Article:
1. Preheat oven to 375º. Line 3 baking sheets with parchment paper. Place 1 piecrust round on each baking sheet. Brush piecrusts with beaten egg, and sprinkle evenly with ginger, 1 tbsp. of granulated sugar and 1 tsp. of cinnamon. Bake in oven until golden brown, 15 to 20 minutes. Remove from oven; cool completely on wire racks.

2. Heat preserves in a large saucepan over medium heat until warm. Add peaches, zest, almond extract, remaining 3⁄4 cup granulated sugar and remaining 1 tsp. cinnamon. Bring to a gentle simmer, and cook, stirring often, until the fruit begins to break down but is still slightly chunky, about 40 minutes. Transfer mixture to a bowl; cool completely.

3. Place the cream in the bowl of an electric stand mixer fitted with a whisk attachment. Gradually add powdered sugar and vanilla extract, beating on high until combined and soft peaks form.

4. Place 2 cups of peach mixture in a trifle dish. Top with 2 cups of whipped cream and 1 piecrust round. Repeat twice with peach mixture, whipped cream and piecrust. Top with remaining whipped cream. Sprinkle with almonds and apricots.

Active time: 50 minutes
Total time: 1 hour 10 minutes

–Michelle Ward Trainor

Share this story:

Your reaction:

The Latest Craze in Disco Styles Is See-Through Jeans—but Beware of Foggy Bottoms


Stay Connected


Advertise With Us

Learn More

Skip to content


The Latest Craze in Disco Styles Is See-Through Jeans—but Beware of Foggy Bottoms

Posted on

On a clear day, you can see forever—or at least that’s the wicked thought behind L.A. designer Agi Berliner’s transparent idea: see-through jeans. Exhibitionists notwithstanding, most folks wear them over bathing suits or as attention-getting evening wear with halters, garter belts and body stockings. Created for the disco crowd, the $34 jeans are selling like, well, hot pants. In just six weeks, 25,000 pairs have already been sold in such major department store chains as Macy’s, Bonwit’s and Saks.

“What’s limiting American designers is that we’re afraid to do something different,” says Berliner, 32, a Hungarian émigré who fled with her family to the U.S. in 1956. Agi thought up the gimmick in London while marveling at the way plastics were being employed by designers of punk fashion. In her L.A. office, where she designs for La Parisienne junior sportswear, Agi spent five days on the phone and six weeks testing to come up with the right plastic.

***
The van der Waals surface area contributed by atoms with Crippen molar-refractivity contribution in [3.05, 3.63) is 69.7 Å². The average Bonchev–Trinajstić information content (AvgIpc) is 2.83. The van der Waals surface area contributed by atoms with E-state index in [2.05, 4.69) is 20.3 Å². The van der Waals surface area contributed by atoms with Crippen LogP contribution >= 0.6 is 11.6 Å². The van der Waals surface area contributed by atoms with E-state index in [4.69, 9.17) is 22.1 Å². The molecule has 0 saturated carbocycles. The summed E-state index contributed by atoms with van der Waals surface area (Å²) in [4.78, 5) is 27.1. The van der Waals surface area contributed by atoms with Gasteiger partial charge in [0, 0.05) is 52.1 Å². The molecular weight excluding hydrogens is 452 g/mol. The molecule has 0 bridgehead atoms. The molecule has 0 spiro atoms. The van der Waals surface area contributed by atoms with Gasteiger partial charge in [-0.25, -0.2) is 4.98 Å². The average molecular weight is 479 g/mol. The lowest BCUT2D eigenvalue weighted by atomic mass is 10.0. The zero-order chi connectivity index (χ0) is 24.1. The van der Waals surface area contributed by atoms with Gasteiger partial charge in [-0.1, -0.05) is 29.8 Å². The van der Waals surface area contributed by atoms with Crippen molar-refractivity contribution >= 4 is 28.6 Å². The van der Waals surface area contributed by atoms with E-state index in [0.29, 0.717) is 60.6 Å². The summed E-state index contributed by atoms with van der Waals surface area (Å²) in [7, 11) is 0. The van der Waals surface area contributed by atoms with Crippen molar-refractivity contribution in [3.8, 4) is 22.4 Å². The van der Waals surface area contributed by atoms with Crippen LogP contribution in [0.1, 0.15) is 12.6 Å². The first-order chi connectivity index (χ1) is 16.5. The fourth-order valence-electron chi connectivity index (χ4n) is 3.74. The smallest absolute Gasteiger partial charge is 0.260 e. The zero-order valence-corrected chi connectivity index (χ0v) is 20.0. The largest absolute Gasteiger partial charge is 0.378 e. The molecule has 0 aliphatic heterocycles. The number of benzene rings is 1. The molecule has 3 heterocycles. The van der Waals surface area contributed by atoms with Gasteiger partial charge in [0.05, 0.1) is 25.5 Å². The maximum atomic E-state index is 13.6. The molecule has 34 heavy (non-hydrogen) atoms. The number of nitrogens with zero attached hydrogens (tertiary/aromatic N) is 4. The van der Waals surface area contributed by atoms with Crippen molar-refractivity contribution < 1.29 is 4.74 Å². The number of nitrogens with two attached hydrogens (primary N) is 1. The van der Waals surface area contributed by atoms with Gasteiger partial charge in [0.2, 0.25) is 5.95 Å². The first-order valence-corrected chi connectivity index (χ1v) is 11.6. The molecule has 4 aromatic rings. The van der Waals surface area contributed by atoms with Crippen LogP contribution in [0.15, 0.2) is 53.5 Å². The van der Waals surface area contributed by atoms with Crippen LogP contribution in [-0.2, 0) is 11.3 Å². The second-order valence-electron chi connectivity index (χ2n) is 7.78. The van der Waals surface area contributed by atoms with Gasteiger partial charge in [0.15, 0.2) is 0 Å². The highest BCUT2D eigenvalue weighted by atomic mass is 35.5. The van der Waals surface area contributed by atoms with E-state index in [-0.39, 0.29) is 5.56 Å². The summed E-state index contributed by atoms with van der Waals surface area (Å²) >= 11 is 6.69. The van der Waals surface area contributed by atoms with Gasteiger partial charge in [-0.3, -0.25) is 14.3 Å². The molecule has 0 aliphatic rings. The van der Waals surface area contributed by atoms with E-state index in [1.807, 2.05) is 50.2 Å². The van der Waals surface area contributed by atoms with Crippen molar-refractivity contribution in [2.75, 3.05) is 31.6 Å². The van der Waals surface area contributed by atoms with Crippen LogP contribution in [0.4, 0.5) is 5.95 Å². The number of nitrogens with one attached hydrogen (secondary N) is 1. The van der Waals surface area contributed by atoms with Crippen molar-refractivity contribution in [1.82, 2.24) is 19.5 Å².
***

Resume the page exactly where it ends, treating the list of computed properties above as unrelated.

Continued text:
Agi herself tried out the French-cut jeans with the zipper in front, and quickly found several problems: Some plastics tore away from stitching, others wouldn’t bend and all fogged with perspiration. The ideal material proved to be a vinyl supplied by a bookbinder. The steam was eliminated with a series of vents behind the knees and in the crotch. “They’re no hotter than polyester pants,” claims Agi, “and if you wear them with tights, they won’t stick to your legs.”

Whatever the discomfort and despite the problem of Saturday night feverishness, discomaniacs report one major advantage of the plastic pants: no laundry bills. To keep Berliner’s see-through jeans clear, all the wearer needs is a little Windex.

Add A Comment reserves the right to remove comments at their discretion.

Showing 3 comments

ahmed fekry konsowah on

Thousands Of Food Recipes From Wrldwide tray this

ahmed fekry konsowah on

Thousands Of Food Recipes From Wrldwide tray this

jacque on

Looks great..😉
how to serve ? 😳